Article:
George Walker, more often than not referred to as the dean of African-American composers, is increasingly noteworthy in another sphere, as well; all the music on this release was first performed after he turned 70, and the most recent work, the quite ambitious Concerto for violin and orchestra, was first performed in December 2009, when he was 87. Kudos to the Albany label, by the way, for having this recording in circulation by March 2010; it's timely and exciting. The violin part of the concerto is played by the composer's son, Gregory Walker, on a fine 1718 Stradivarius instrument, and it's a dense, gnarly essay in which the violin seems by sheer virtuoso force to wrench itself free from close, dissonant orchestral textures. All of the music on the album has a serious but somehow ceremonial quality, with vigorous brass writing handled well by Poland's Sinfonia Varsovia under conductor Ian Hobson. Perhaps the piece of most interest here for general symphonic orchestra is the 10-minute Foils for orchestra, subtitled "Homage à Saint George." The work stands up to its triple referents: swordplay, the story of St. George, and the dragon, and Walker's illustrious predecessor among composers of African descent, the Guadeloupean-French violinist Joseph Boulogne, the Chevalier de Saint-Georges, a noted fencer himself. The final Pageant and Proclamation, written for the 1997 opening of the New Jersey Performing Arts Center, demonstrates Walker's approach to the use of distinctively African-American content: he quotes "When the Saints Go Marching In" and "We Shall Overcome" rather than inflecting his basic idiom in the direction of African content. The notes, copyrighted 2009, are by Walker himself, who is delightfully photographed on the cover holding a big red rose. Recommended, especially for those interested in the phenomenon of late-life creativity.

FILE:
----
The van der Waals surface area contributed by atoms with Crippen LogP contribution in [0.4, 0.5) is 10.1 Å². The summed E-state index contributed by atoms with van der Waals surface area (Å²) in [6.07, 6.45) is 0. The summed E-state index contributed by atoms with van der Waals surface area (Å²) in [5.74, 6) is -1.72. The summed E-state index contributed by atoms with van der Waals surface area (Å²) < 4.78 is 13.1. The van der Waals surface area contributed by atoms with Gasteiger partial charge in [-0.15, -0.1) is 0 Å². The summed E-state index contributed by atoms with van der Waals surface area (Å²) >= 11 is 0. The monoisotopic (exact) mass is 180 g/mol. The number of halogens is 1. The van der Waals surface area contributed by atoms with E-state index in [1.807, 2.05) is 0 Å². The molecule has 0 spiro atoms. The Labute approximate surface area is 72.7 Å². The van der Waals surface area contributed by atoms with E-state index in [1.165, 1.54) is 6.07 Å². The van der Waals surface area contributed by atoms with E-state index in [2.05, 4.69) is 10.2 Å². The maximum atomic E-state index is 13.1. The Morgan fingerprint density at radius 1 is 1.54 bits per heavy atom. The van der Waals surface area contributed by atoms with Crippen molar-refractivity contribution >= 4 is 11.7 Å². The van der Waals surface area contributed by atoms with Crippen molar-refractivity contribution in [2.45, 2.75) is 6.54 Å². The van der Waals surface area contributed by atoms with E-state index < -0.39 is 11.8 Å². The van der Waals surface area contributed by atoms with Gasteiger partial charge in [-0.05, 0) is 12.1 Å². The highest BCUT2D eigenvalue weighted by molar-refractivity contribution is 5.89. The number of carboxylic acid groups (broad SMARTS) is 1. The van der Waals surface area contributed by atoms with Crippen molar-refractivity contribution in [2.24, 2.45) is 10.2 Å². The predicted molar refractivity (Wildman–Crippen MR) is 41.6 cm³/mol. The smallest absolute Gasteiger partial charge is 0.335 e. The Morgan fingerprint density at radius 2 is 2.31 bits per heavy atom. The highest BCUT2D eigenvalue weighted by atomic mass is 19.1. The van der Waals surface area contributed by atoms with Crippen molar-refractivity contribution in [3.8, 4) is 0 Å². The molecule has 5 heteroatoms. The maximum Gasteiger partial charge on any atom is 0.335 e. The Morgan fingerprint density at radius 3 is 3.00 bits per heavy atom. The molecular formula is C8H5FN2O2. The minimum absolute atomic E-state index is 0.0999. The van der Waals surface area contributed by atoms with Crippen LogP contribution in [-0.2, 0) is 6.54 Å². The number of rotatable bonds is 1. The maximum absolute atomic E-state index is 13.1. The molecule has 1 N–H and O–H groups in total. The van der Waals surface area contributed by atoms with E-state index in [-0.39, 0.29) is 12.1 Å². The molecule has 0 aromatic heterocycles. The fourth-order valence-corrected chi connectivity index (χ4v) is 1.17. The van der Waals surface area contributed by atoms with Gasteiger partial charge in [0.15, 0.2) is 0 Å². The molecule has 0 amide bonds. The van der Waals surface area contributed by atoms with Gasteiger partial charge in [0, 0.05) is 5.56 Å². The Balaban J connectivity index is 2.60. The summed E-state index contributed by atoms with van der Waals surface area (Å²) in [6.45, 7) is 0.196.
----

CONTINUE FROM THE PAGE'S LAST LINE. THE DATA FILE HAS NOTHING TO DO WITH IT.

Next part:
AllMusic Review by James Manheim
|Concerto for Violin and Orchestra|
|Sinfonia No. 2 for Orchestra|